I don’t think that’s good.
Daisuke Wakabayashi, Hannah Karp, and Patience Haggin, writing for the Wall Street Journal on how Apple is apparently looking into buying Tidal:
The talks are ongoing and may not result in a deal, these people said. Apple is exploring the idea of bringing on Tidal to bolster its Apple Music service because of Tidal’s strong ties to popular artists such as Kanye West and Madonna.
I’m not sure if this makes much sense, but Nick Heer nails what has to be the thinking:
One of the ways they differentiate themselves is to swoon artists enough for them to make their newest releases exclusive to a platform for a short amount of time before it’s generally released. A bunch of these exclusives over the past year went to Apple Music, but those they didn’t get — the newest albums from Kanye West, Rihanna, Beyoncé, and other high-profile artists — all went to Tidal. If Apple were to maintain those relationships post-acquisition and keep the ones they have, they’d have the exclusive release market effectively cornered.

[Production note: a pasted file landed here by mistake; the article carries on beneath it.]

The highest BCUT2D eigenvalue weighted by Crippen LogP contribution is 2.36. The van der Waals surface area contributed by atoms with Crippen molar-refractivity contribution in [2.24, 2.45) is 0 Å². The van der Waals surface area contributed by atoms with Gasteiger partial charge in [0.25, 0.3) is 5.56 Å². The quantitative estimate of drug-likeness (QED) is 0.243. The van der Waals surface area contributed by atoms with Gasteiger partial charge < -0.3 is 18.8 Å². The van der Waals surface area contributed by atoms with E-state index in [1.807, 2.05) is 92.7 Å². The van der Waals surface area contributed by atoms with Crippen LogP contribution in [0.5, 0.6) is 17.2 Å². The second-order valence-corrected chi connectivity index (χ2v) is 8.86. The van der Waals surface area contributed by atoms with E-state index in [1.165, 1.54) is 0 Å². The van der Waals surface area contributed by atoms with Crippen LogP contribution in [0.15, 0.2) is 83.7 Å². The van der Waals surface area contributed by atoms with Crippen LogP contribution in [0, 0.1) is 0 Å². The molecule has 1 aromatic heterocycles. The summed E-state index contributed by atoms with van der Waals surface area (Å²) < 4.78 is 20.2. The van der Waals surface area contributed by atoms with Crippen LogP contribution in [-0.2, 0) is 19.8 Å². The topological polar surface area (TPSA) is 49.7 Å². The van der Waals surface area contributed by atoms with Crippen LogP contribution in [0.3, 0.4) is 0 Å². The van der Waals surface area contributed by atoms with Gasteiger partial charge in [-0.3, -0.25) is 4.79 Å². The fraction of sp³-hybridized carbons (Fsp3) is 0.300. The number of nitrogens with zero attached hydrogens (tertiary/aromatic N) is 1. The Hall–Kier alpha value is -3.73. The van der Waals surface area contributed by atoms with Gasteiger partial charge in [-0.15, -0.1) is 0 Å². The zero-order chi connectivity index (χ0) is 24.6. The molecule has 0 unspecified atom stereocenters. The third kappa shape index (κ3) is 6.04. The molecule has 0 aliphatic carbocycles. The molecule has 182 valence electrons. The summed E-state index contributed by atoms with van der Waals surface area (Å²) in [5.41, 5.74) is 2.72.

A man in San Fransciso is suing Kanye West and TIDAL for fraudulently claiming that the artist’s new album, The Life of Pablo, would be available exclusively on the service.
“We fully support the right of artists to express themselves freely and creatively, however creative freedom is not a license to mislead the public,” Baker-Rhett’s attorney Jay Edelson wrote in a statement. “We believe that we will be able to prove to a jury that Mr. West and Tidal tricked millions of people into subscribing to their services and that they will ultimately be held accountable for what they did.”
Adam Ewing, writing for Bloomberg, reports on TIDAL’s claim that the previous owners of the service inflated the subscriber numbers.
“It became clear after taking control of Tidal and conducting our own audit that the total number of subscribers was actually well below the 540,000 reported to us by the prior owners,” Tidal said in an e-mailed statement. “As a result, we have now served legal notice to parties involved in the sale.”